On Being a Zen Retriever

Sunday, February 7, 2021
Glendale, CA

On Being a Zen Retriever

Have you ever noticed, as I do, how much of the day you spend, well, taking things out and putting them away?

When I write, usually in my small backyard, I retrieve a laptop, notebook, a few pens, and some files.

When I wake up, I retrieve coffee grounds, heat up water, grab the french press, and put a few pieces of bread in the toaster.

When I garden, I retrieve gloves, a spade, left-over bags of soil, and whatever new plant I’ve bought, or whatever old one I’m moving.

When I head to my office, I retrieve my appointment book, mobile phone, reading glasses, sun glasses, and left-over food to eat during breaks.

When I teach at Rose City Center on Fridays at 11a, I retrieve the article-of-the-week, again a notebook and pen, usually my laptop, and then find the Zoom link to connect to the students.

When I take in one of the few patients who consult me in person, I retrieve my face mask, a sanitary wipe (for opening doors), a coffee cup, and then I open up a window and turn on the fan.

When I prepare for bed, I retrieve my hypertension medication, ingest it, and then retrieve toothpaste, toothbrush, mouth wash, and soap (to wash my face).

You get the idea.

How much time do we all spend each and every day RETRIEVING things?

Isn’t it maddening?

If you added up the time you spend retrieving, and then replacing, you’re probably looking at, say, perhaps two- or even three-hours a day.

Recovering from my nearly six decades of maniacal, anxiety-ridden, Type-A behavior, I still find myself feeling rushed when retrieving.

More than once, my wife has quipped:

He gardens like a man going to war.

It is pathetically true.

To further my recovery, and since much of talking or writing is really just to oneself (out loud), I offer a few words of advice which, I hope, I shall heed myself:

  1. Bring your full attention to your existence as a type of dog, naturally a retriever, and surrender to it.
  2. Attend to the experiences themselves, i.e. how it feels to put the laptop in a briefcase, or the spade in your hand, or the medications in your mouth.
  3. Observe yourself rushing, if you feel as I do, and chill out by following ideas 1 and 2.
  4. Remember to breathe! I often find myself holding my breath while doing these retriever and replacement actions.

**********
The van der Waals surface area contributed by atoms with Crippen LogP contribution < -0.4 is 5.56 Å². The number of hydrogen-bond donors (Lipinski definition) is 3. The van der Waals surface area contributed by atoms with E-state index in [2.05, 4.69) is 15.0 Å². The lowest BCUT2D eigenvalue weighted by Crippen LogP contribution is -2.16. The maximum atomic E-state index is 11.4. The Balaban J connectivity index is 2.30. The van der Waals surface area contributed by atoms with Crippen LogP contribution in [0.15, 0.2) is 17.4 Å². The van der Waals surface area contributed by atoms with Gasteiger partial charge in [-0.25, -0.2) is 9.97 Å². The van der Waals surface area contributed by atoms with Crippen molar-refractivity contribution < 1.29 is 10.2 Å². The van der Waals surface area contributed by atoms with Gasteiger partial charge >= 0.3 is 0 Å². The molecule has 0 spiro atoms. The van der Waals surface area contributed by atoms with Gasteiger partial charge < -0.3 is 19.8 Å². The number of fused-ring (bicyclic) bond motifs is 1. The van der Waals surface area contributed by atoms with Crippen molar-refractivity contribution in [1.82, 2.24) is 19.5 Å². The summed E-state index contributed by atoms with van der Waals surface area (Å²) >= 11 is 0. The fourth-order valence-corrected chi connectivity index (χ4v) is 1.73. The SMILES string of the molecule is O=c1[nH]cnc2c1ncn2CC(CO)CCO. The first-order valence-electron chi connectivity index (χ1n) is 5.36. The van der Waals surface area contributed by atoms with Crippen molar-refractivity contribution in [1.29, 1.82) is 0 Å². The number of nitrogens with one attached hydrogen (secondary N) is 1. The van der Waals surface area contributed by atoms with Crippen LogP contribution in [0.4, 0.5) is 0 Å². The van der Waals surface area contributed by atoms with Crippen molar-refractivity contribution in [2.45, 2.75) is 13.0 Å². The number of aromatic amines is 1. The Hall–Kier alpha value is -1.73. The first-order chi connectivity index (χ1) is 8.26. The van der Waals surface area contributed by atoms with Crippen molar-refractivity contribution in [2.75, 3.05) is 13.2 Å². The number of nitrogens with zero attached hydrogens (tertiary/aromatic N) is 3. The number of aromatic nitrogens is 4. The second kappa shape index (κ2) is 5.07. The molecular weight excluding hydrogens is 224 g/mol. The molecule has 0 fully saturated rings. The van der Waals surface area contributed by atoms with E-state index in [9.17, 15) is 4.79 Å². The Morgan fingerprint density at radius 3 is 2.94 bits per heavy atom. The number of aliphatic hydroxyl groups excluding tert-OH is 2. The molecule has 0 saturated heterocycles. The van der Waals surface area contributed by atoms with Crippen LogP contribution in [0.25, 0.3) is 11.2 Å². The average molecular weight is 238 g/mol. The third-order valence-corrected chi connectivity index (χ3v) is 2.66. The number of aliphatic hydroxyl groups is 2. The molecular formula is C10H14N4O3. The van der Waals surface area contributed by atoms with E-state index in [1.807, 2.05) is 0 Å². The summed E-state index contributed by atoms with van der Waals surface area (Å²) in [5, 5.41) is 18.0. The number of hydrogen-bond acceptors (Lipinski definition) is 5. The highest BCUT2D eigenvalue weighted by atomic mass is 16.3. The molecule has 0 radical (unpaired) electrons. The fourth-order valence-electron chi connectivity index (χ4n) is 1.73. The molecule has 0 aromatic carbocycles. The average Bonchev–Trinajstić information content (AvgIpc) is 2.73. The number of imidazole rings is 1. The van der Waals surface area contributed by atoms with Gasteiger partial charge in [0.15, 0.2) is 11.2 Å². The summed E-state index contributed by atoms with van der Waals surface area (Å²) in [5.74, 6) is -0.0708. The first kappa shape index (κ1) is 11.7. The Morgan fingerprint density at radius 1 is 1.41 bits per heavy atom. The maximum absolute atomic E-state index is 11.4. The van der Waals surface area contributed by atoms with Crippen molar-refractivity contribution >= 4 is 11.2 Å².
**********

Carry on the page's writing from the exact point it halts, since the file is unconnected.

5. Surrender to the reality that, oh well, a good chunk of your day mimics the behavior of a hound dog.
  6. Consider practicing meditation, or even doing a one- or multiple-day Zen retreat. As it turns out, retrieval is a minimal part of those experiences. Years ago, I did several one-day retreats in which, as I recall, I retrieved NOTHING. Perhaps, I passed a tray of vegetables and rice around during the silent lunch period. That was it. (But, then again, I needed to retrieve my meditation pillow, my car keys, clothing, etc, to go there).
  7. CRUCIAL: Vary your routine as you perform your retriever-like tasks. If you always start breakfast with toast, switch it out. Or, do the toast before the coffee. This is an old Zen idea. They literally recommend taking a different route to work every day to keep the experience fresh and bring you in the moment.
  8. Despite idea 6, forget about any possibility of really avoiding retriever-like behavior. You can’t. No matter how minimalist a lifestyle you desire, you’ll still retrieve. If you move into a 200 square foot storage container, you’ve still got to cook, make your bed (hopefully), get the mail, pay your bills, etc.

That’s it.

On this lovely Sunday in Southern California, I had the delusional belief that retrieval might, just perhaps maybe, be minimal

I was wrong.

So far, I’ve retrieved binoculars, juice-glass, tea-mug, notebook, laptop, cell phone, files, books, a few pens, and, lucky-me, a small cigar (which then required me to retrieve a lighter, lighter fluid, an ash tray and more).


Surrender to the Tao!

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